The final part of the trilogy (yeah I know lets just forget about that one) is here. The epic tale of everyone’s favourite rodent based hero is here. It’s fair to say that working hand in hand with Christopher Nolan’s Batman trilogy the Arkham games have thankfully moved Bats away from his camp 60’s outing back to the style of the original comics.
Starting out Arkham Knight wastes no time in getting you into the action. Optional VR challenges are used rather than fixed tutorials. Even though I didn’t need them they were quick enough and rewarded upgrade points and before long I was straight back in the action. They provide good tutorials that are brief, rewarding and informative. More importantly they’re interactive so there’s no sitting around reading pages of text.
Although you don’t have the full set of abilities and equipment on offer from the start you certainly begin Arkham Knight with more than ever before. There’s a sense that this isn’t just unlocking the same upgrades once again in a different city but that you’re unlocking new stuff. There’s plenty of new bat-tech on show and lots of it is used right from the beginning. And of course everyone has been waiting for the Batmobile’s first appearance.
I, on the other hand, have been concerned about the Batmobile not since it was first mentioned but shortly after that when it became obvious it was the only thing Rocksteady were interesting in at all. It’s awesome that it’s here but please let it quietly fester and build excitement in the background. There’s so much more to Arkham games than the Batmobile, it’s never been there before and they’ve done alright. I want it, don’t get me wrong, but lets not forget about the other features.
For the first couple of hours be prepared to see nothing but the Batmobile. Driving around Gotham doesn’t feel bad at all. The impossible speed, agility and strength of the Batmobile is great fun to blast around in. Switching to the combat mode turns it into a strange tank that moves like a crab. Combat in the Batmobile is plain boring. Strafe left to dodge very clearly marked attacks, press R2 to fire, kill the next vehicle. It’s far too simple, far too repetitive and after an hour I was already wishing I was doing something else. Well sadly it keeps coming. Throughout the whole game.
The physical combat is far and away the most impressive thing Rocksteady have achieved for me. That amazing fluidity combined with the feeling of Batman’s brutal strength. The satisfaction of getting a clean combat section is fantastic and I am glad to say this is the best combat I’ve played in any Arkham game yet. I was instantly gratified when the last slow motion kick sent the last thug to sleep. I just wish the Batmobile wasn’t forced on me so I could brawl more often.
The entirely original Arkham Knight plays a fantastic villain more than capable of taking centre stage. Alongside Batman and just about every villain there is the cast is nothing short of amazing. The plot follows the usual trail of tracking villains down and following each as a different plot with the ‘main’ villain as the core plot they all revolve around.
On the world map the usual display of different tasks, puzzles and challenges are available. This time you’re playing in Gotham so the map is bigger than before but probably feels even more dense. The world is full, interesting and all the different tasks, sub tasks and plots are fully featured and enjoyable.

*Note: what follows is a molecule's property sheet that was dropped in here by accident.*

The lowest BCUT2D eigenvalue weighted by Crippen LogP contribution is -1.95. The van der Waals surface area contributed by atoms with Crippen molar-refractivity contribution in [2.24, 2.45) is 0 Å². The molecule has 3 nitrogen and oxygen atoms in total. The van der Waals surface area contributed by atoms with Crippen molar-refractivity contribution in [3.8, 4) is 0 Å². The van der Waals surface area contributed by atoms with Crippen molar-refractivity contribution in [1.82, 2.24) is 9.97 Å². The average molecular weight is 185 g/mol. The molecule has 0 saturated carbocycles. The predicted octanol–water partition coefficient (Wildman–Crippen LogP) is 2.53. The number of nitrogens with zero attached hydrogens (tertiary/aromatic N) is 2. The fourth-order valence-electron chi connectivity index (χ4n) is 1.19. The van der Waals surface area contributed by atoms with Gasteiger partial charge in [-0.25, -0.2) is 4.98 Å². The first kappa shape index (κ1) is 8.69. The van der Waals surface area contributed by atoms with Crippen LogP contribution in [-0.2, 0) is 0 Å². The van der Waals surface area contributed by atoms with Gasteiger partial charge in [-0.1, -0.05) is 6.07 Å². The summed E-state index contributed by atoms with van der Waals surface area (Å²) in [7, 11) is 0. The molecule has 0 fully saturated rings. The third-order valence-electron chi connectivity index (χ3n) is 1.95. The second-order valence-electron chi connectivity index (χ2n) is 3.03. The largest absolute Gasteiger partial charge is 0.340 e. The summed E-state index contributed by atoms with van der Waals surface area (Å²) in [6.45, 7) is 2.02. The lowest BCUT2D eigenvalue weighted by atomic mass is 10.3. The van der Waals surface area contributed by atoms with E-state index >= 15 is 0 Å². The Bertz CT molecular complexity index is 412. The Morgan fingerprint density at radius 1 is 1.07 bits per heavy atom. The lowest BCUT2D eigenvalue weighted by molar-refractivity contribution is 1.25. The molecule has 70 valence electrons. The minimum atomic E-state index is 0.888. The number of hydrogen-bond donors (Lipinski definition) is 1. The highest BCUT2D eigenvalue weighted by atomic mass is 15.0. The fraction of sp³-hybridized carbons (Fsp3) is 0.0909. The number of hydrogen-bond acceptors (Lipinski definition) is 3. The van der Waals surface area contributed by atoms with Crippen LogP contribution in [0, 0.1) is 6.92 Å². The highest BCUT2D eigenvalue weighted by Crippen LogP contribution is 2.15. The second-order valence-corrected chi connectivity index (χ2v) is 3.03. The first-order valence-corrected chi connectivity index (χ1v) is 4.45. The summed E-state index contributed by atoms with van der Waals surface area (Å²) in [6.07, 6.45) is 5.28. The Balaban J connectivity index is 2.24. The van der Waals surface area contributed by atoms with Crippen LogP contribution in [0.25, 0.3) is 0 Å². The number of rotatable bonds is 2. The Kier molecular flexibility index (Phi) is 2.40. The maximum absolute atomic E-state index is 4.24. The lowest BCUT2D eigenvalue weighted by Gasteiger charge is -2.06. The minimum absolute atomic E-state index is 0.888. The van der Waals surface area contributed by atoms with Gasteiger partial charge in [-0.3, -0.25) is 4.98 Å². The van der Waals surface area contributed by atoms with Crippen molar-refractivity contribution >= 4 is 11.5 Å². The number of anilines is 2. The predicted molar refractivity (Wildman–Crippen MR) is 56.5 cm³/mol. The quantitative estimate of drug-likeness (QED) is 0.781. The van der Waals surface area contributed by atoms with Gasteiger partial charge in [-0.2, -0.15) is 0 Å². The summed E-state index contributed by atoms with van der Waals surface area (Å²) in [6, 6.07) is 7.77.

There’s also more attention paid to heroes than before too. You get to play as a potential replacement for the title of Batman. Nightwing makes a stronger appearance finally and in some sections you fight alongside other heroes allowing you to switch quickly mid battle and perform special team based specials. It’s nice to finally see some of the other heroes of the Batman universe but you still feel very much like Batman is in charge.
Sound has always played an important part for Batman even if you must include the iconic sounds and music from the 60’s. The brooding soundtrack crescendos at just the right times and the dark brass sections finish a fight off triumphantly. Rain effects and engine sounds are all punchy and crisp. It sounds great. Rocksteady’s ability to make a dark rainy game look somehow bright and crisp still amazes me. Environments are detailed and Batman’s armour moves and reacts realistically. It sounds and looks exactly like what you would expect from Arkham City’s successor.
Arkham Knight has lived up to my expectations and exceeded them in many ways. The combat is somehow better than Arkham City and given the amount of time I spent (and still spent until this game) in combat rooms that is a big plus for me. Batman feels like he is stronger and faster than before thanks primarily to his new frankly badass armour. Progression feels like a continuation from Arkham City rather than starting from square one again. Tutorials are often optional so experienced players can complete them for points or move on and enjoy the game.
The Batmobile combat sadly isn’t any fun. Driving quickly through the streets and chasing suspects in cars, or other ‘vehicles’, is satisfying. Slowly moving in a third person combat style tediously pushing buttons to win gets boring. Ejecting yourself from the Batmobile into a glide and making a dramatic entrance is fantastic. Calling the Batmobile in remotely and jumping into the cockpit is awesome. I love it every time but Arkham Knight could definitely have done without the vehicle combat. It’s a shame because the design of the Batmobile, it has to be said, is amazing so I feel guilty for hating it. But at times I do.
Characters, plots and tasks are still basically perfect. There’s loads to do and once you get out of the damn car they’re all fun. Arkham games have never let us down on content and Arkham Knight is no exception. Overall a fantastic game that does the franchise and the Dark Knight justice. Another absolutely stunning job from Rocksteady.